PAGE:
Our Proposal Process

We just put the finishing touches on another Prime Contract bid and it got me thinking how far we have come from a few years ago after our first failed attempt. I will never forget the debrief from that effort. It was actually humiliating to sit there and have the customer reach to find positives to tell us about what we put together and submitted to them. Our documents were terrible, our resumes were terrible, everything we submitted to them..was terrible. We were at a crossroads and had to make a decision. Do we take it as a huge slap in the face and give up or do we listen to them and learn from the process. I still have the set of debriefing slides sitting on my desk in my office. Anytime someone tells us we can’t do something I think back to those slides and that failed effort and think how far we have come in just a few short years.

Since that effort we have been awarded 2 prime contracts and have just finished up and submitted yet another bid this week. This last one reminds us how far we have come because we were able to turn the effort around in a 10 day period (calendar days not business days) which is an extremely aggressive turnaround time for a proposal. Not only did we meet the date, we still had both of our owners doing billable work during the day to clients during that time. Dave and I have gotten very efficient at this process and we both compliment each others roles very well. In fact this last effort was done with only one face to face meeting between us. That meeting lasted about 30 minutes. We laid out our plan of attack and our outline for our documents. We then split up the tasks and got to work. We both have great confidence in each others abilities and that is critical when pulling together a proposal on a quick turnaround.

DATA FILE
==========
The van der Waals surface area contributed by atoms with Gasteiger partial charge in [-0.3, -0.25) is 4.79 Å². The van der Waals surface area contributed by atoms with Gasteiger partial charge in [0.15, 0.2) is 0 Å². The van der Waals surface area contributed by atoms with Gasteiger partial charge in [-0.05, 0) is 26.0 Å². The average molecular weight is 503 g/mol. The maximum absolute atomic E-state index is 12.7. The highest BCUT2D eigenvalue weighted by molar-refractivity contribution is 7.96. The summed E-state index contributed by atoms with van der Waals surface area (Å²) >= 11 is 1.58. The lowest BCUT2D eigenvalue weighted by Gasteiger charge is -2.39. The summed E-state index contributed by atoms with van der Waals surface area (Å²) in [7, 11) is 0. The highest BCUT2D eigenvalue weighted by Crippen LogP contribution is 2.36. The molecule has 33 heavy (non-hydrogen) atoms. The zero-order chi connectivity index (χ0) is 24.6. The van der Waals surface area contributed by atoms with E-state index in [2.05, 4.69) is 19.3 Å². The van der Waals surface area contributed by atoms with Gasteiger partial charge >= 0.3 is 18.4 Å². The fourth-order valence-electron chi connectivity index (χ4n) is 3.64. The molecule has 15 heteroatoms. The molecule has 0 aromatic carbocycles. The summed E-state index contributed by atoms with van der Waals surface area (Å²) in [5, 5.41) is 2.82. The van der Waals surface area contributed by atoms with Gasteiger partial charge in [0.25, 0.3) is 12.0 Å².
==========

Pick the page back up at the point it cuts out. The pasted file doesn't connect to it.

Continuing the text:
The other thing we have working in our favor is a great team. As soon as we find out about the proposal we send an email to our entire staff to see if anyone has any interest in helping out. The only people we will ask to assist us after that are people that replied to that initial email. We will never ask anyone twice to give us their time to work on a proposal. We signed up to own this company and part of that responsibility is doing work after hours to grow this business. Our employees did not sign up to work around the clock on proposals. In fact that is one of the reasons many of them join us to begin with; because they come from big companies where that is the norm. That being said, our employees are paid for every hour they spend on a proposal all the way down to editing a proposal document for us….another aspect that is very different from most other companies.

Our recruiter Lee is our other Ace in the Hole on these efforts. As soon as Dave and I identify our staffing needs for a proposal, I get on the phone with Lee and tell him what we need and off he goes. Lee pre screens countless individuals and narrows down to a list of people we need to meet iwth in person. He then looks at our calendars and sets up in person interviews for us. This last effort, we interviewed about 9 people over the course of a 4 day period to make 3 job offers.

The bottom line with proposals is that it really doesn’t take a team on overhead working on nothing but proposals in order to be successful. In fact, I would argue those companies that do that ar eoften times at a disadvantage because they have people writing their proposals who don’t stand to really benefit from winning those proposals. Whereas for a company like us we have our two owners doing the work. We know how to sell our business. We after all made it what it is today. The last effort we were awarded, we beat out two companies that had over 300 employees each. The look on their faces was priceless to us as we sat around a table with them when they were informed that they were beat out by us….”two kids” as we were sure they were thinking.

There will undoubtedly be more losses in our future…it’s the nature of the business. But we also now can guarantee that there will also be many wins as well. In the past we would question that and wonder if we should continue to pursue prime contracts or just settle to continue to be a subcontractor. It has been proven to us over and over again that it pays to be different.